Hydrogen peroxide and gardening
Hydrogen peroxide is a disinfectant that is not intended for everyday gardening. It would be best if you did your research before using any peroxide in gardening. 35% hydrogen peroxide short exposures can result in chemical burns and other injuries. It is always recommended to use products as they are intended to be used. A lot of research goes into products to ensure safety and the effect of the product on the environment. Hydrogen peroxide typically has stabilizing agents added to the product to help with stability due to how volatile the product is.
Speeding up seed germination and reducing pathogens in seeds
Not all seeds that hobby gardeners get are treated with fungicides or have been genetically modified to fend off pathogens such as one of the many fungal pathogens or bacterial pathogens present on seeds. 1% hydrogen peroxide has been found in most cases to provide the best germination rate and lowest fatality rate of the seeds. Different rates of hydrogen peroxide will affect seeds differently based on what the seed is. Sunflower seeds saw the best germination rates at 3%, whereas others saw the best rates at 1% or 2%. Some of the bulker seeds benefit from stratification. Hydrogen peroxide weakens the seed’s coating. Allowing for water to penetrate the seed and activate the embryo inside the seed’s coating.
Use as an anti-fungal
People do use this as an anti-fungal. Hydrogen peroxide is one of the few products that prevent the germination of mold spores and active growing fungi. This kills beneficial bacteria and fungi and causes other damage to the product. After applying, your plants can easily get sunburned or other damage. The product can also open you to other pathogens. After application, it might be wise to apply some beneficial bacteria or other products claiming to contain beneficial fungi and bacteria. Unfortunately, it is hard to tell if the products were stored correctly and if your beneficial bacteria/fungi are still alive. Fungal spores quickly die when exposed to elevated temperatures. Again it is always recommended to use products as intended. Hydrogen peroxide has not gone through all the testing as anti-fungal products have gone through.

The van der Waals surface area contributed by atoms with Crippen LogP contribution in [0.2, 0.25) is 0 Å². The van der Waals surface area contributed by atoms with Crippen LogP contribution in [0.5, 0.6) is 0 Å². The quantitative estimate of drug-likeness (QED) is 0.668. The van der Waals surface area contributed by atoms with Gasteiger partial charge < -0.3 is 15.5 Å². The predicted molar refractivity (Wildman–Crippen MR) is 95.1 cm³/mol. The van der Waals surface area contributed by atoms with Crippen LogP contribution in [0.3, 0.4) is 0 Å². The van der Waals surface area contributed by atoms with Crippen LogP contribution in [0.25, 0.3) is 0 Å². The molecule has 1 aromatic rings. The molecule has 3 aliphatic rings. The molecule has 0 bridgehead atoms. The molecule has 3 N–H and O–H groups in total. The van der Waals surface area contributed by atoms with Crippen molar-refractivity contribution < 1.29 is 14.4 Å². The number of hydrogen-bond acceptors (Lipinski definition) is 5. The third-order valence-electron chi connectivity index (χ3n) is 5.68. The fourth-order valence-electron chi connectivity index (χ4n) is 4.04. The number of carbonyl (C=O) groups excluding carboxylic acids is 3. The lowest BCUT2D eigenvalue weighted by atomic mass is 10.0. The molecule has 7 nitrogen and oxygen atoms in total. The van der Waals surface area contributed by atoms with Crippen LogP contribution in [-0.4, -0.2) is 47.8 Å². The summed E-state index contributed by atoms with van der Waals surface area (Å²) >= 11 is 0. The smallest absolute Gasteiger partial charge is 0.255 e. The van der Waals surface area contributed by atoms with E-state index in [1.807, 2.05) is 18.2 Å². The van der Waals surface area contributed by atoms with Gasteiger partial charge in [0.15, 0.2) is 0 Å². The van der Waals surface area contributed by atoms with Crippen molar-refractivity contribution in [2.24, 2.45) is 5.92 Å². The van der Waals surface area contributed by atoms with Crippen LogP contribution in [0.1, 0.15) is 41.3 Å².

Use as pest control
Hydrogen peroxide has shown in commonly been shown on many blogs and on youtube channels to control fungus gnat larvae. This does work to an extent but requires a larger application. This can damage young seedlings due to the fact hydrogen peroxide is not targeted pest control. It can damage the roots of the plant and kill off beneficial organisms. Though not fully conclusive, USDA has experimented with low concentrations of hydrogen peroxides, and the plant health has decreased. The dry yields of flowers, roots, and plant weight were all reduced. “The first and most likely explanation for the anecdotal reports of dramatic growth stimulus of hydrogen peroxide watering solutions may be a result of hydrogen peroxide decreasing or eliminating diseases in soil containers rather than as a direct stimulus to the plant.”
There have been a lot of claims of hydrogen peroxide being beneficial in the garden. Some may be true, while others have not. The products sold in the retail market go through rigorous screening processes. This includes safety for people, the environment and effect on the target pest. Think carefully before attempting a home sullutions.